“Okay, you go to St. Francis of Assisi school, right? So what do you know about St. Francis and the Franciscans?” I was taken aback. These kids knew a lot—about both. They knew all about St. Francis and the animals, but they also knew that he had been rich and became poor voluntarily to help other people. And they knew a lot about the friars. They knew us by name—all five of us here at our Sacramento parish. Even me, the Fantom Friar, who is almost never home. They knew that we lived together, they knew that we worked for the Church and they understood about our habits and the cords signifying the vows we take.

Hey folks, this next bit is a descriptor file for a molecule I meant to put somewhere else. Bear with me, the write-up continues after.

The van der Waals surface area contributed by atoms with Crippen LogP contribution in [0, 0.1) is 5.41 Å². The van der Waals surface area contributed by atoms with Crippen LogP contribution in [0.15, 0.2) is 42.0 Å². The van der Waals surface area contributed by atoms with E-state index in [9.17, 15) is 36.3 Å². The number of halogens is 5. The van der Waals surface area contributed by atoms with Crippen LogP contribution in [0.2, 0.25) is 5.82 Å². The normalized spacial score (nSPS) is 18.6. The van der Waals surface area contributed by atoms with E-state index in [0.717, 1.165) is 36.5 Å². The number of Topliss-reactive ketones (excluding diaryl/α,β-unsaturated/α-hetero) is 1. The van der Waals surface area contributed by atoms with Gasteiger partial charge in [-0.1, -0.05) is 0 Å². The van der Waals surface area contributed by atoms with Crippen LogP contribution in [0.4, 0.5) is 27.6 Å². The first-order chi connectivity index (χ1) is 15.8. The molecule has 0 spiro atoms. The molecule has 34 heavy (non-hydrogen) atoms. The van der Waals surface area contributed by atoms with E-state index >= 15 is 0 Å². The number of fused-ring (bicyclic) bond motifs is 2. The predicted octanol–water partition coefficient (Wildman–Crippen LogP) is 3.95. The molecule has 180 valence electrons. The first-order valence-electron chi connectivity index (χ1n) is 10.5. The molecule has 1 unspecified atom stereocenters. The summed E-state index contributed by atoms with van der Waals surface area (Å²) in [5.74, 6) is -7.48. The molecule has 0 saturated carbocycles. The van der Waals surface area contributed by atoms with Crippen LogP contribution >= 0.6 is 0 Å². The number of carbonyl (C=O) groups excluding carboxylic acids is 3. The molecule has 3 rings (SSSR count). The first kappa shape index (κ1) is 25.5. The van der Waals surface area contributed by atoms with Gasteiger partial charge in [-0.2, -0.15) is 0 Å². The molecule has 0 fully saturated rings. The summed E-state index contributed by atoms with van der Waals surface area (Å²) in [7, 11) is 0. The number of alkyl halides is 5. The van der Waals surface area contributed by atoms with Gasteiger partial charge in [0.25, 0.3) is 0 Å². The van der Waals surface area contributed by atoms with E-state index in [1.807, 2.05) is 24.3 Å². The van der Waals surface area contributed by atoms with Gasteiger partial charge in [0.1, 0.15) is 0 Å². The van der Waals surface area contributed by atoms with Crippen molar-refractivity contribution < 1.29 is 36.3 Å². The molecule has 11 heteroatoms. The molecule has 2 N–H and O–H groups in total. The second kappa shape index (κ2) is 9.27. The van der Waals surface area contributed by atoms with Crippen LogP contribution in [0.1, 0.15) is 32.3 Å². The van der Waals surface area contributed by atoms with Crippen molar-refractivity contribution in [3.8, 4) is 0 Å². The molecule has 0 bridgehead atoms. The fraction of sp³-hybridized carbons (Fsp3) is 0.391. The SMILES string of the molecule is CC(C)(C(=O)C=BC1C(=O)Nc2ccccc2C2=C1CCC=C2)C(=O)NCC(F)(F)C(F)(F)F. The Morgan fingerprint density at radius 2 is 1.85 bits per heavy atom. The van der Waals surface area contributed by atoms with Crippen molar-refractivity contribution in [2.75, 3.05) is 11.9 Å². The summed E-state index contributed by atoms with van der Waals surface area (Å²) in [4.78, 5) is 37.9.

What they didn’t know they were not at all shy about asking: How much money do you get paid? (Very little). Do you get to keep it? (No, we pool our salaries, pay our bills, get a small allowance, and send most of what’s left to our main office to help the friars who can’t work: seniors and students). Do you any get free time? (Yes, one day a week. Not two, just one.). Can you own your own cd player? (yeah) tv? (not usually) car? (the community owns it, we get to drive it) books? (no problem). Do you have to cook for each other? (Yes, and mostly it’s good, but sometimes it’s awful. Depends on who is cooking).